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  • Writer's pictureShannon Heibler

A Fish Called Wanda (1988)

What a painfully smart and funny movie. I don't remember the first time I saw it. It must have been college. A rental from Four Star Video Heaven during my quest to see all the Important Movies. But whenever I saw it, I loved it completely. So much of it has worked its way into my mental vocabulary (for good and ill). "It's even got a 'wuh' for 'Wendy!'" "Pork away, pal." "YOU CAN STICK THIS MARRIAGE RIGHT IN YOUR BOTTOM." (I deeply regret not yelling that when I got a divorce but, you know, terror. I certainly thought it a lot.)


Part of me wants to just list all the excellent trivia for this movie. This miracle of writing and talent and collaboration. But instead I'll just invite you to (re)watch this one and then head over to the IMDB trivia page. It's a good time. Makes some of the funniest scenes even funnier.


The four lead performances are sublimely good. This viewing, I was blown away by how quickly the dynamics of the relationships between thieves was illustrated. Very little dialogue but you knew how each and every one of them felt about the other and how that effected their operation. Genius. The Academy Awards so rarely recognize comedic performances with even nominations, but Kevin Kline earned his Oscar dozens of times over with Otto. His physicality is so total, so studied. The way he wakes up from reading Nietzsche to shoot the alarm clock. The sex scene. Backwards rolling out of a meditative stance. The facial expressions. I know that it was the fish eating scene that killed a man but the part that makes me cry with laughter is his full bodied commitment to getting run over with a steamroller.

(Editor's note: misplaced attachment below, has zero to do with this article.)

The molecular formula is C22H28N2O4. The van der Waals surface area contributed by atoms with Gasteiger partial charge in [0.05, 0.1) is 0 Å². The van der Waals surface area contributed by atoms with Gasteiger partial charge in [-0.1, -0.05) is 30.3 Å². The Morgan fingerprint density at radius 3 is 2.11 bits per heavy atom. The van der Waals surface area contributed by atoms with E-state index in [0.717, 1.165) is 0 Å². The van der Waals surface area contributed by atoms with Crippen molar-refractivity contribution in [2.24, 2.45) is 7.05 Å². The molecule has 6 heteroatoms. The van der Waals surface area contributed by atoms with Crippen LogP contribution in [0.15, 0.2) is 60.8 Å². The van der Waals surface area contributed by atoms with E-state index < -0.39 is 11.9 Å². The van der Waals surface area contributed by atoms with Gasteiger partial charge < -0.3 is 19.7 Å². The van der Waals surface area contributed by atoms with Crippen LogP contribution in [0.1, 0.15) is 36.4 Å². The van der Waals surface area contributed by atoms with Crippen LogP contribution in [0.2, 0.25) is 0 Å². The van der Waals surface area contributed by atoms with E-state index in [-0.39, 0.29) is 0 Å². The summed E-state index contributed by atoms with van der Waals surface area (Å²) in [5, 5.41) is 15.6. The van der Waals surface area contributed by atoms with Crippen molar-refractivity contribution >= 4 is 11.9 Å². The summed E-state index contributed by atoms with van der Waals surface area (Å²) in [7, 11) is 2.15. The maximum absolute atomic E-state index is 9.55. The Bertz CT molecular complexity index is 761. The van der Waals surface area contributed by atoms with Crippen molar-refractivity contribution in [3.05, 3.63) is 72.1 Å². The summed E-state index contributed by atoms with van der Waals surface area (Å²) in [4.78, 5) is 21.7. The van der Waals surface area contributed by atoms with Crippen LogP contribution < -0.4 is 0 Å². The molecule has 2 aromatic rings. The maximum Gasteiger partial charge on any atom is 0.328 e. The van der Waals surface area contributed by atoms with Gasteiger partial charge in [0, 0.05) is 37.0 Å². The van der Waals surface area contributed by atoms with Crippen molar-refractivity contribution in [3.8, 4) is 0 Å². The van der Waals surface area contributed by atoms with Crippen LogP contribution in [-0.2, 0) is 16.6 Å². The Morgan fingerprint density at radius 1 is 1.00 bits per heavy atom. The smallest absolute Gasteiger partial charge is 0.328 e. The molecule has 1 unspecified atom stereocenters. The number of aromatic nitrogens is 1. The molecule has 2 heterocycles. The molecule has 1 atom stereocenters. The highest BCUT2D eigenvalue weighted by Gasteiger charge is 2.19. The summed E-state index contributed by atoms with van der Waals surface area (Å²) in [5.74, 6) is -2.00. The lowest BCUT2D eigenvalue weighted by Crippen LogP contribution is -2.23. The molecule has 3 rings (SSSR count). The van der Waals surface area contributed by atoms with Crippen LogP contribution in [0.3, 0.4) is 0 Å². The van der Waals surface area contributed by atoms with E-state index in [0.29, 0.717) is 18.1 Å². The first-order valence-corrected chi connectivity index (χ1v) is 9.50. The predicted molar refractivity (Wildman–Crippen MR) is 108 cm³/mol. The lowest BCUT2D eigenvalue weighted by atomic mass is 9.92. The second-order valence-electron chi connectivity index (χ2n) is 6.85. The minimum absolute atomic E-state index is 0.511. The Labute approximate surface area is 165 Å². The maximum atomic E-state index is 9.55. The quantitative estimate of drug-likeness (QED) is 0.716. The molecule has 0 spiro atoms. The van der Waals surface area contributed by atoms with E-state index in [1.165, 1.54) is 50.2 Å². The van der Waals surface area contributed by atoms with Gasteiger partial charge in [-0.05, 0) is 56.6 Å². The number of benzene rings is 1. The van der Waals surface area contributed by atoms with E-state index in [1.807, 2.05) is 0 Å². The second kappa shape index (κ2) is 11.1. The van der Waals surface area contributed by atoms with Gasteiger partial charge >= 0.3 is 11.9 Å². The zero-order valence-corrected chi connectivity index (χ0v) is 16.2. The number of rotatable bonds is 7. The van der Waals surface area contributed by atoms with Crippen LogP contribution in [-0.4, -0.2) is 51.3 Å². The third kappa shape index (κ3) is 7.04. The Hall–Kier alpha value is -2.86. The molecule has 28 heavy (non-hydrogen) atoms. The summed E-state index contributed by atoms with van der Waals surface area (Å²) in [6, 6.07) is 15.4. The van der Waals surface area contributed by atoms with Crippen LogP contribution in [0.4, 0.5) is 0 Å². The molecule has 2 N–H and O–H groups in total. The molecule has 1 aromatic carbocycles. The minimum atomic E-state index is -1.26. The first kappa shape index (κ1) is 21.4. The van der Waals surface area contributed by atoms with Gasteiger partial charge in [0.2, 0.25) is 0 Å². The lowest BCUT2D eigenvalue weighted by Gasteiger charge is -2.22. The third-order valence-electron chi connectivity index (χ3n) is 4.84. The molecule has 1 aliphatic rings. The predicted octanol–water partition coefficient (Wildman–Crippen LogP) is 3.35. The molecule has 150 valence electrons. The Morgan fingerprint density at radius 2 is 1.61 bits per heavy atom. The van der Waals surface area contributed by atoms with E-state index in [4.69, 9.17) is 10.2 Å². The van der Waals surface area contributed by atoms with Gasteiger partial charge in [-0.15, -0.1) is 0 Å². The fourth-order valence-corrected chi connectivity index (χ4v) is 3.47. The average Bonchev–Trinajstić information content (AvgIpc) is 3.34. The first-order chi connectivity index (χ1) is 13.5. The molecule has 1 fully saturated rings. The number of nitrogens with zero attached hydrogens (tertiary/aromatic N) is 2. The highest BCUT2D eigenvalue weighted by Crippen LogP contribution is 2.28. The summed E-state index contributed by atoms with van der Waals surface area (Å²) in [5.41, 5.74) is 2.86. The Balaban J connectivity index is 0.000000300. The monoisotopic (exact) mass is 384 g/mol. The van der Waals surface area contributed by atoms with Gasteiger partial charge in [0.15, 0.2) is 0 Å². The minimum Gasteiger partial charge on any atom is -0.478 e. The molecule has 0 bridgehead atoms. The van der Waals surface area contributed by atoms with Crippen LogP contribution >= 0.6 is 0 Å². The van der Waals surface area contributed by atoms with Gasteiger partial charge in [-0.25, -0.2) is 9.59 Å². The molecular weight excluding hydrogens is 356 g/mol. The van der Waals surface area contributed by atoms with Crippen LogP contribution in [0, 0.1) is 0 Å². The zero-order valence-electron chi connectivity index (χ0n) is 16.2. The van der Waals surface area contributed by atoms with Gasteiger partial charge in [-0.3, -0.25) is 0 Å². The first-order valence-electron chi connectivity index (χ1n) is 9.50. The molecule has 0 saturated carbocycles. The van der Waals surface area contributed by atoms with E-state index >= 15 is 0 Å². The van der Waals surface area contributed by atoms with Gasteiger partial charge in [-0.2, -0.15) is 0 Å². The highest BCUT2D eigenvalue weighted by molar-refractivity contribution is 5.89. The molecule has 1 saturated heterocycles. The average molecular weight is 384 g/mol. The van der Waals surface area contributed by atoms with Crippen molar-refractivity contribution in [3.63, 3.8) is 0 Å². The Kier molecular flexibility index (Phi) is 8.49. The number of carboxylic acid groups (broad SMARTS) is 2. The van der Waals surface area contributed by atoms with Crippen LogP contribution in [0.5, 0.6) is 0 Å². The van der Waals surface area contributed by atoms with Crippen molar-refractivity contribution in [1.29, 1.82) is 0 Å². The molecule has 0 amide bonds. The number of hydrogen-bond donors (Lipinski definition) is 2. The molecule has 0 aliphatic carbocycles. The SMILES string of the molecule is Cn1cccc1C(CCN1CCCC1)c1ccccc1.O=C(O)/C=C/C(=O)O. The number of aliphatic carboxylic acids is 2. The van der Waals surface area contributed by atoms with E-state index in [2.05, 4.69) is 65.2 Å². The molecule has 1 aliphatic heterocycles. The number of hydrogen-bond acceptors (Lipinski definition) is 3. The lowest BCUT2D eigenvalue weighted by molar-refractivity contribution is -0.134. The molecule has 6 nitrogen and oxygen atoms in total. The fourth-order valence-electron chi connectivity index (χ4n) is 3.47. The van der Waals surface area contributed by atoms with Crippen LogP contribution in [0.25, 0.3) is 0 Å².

The armpit smelling happens so often and it's funny every. single. time.


John Cleese's performance honestly ties everything together. It's so achingly vulnerable. His speech about what it means to be British and basically a walking corpse, terrified of embarrassment, juxtaposed with his later nudity in front of the people he bought his house from... It's funny and painful and he does beautiful work with that line. I never really caught the through-lines of shame and vulnerability before this viewing and by the end of the movie, it's his future I'm most invested in.


Jamie Lee Curtis is a stone cold fox and Wanda is everything I want to be. So smart, self-possessed, sexy, clever, and capable. The way she costumes herself in order to be the type of woman that can most easily worm her way into each man's life is brilliant and something it took me a long time to appreciate. Actors playing actors is one of my favorite things in the world, but this is next level. She shows us playing the roles and calibrating without alienating the audience which is INCREDIBLE. It's still so rare to see women on screen who have intelligence, ambition, sexual agency (with a kink!), and confidence without them having to be vilified somehow. Wanda is arguably a villain, but she's just so adept at surviving and thriving, I just want to be her. It's fun to watch her become vulnerable with Archie over time. Her speech calling Otto stupid is one of my favorite bits of film ever. "The central idea of Buddhism is not 'every man for himself.'" Brilliant.


But my heart belongs to Michael Palin. The (seemingly) kindest Python, his performance as Ken is a gift that has been giving for the last nearly 20 years of my life. He was inspired by his father, who stuttered, and that's why Ken isn't a joke but a fleshed out human. His kindness towards animals, indifference towards humans - except those who are kind to him, George and Wanda, give him a shocking amount of dimension. Something I never really tracked before was the pronouncement of his stutter and which situations is shows up in more. His first two lines are "Hello, Wanda" - once to the fish, without stutter, and one to Jamie Lee Curtis, very quietly and very broken. A small, itty bitty detail, but an important bit of character. Whether or not you clock it (certainly took me long enough), it immediately immerses you in the realities of these characters.


Digital




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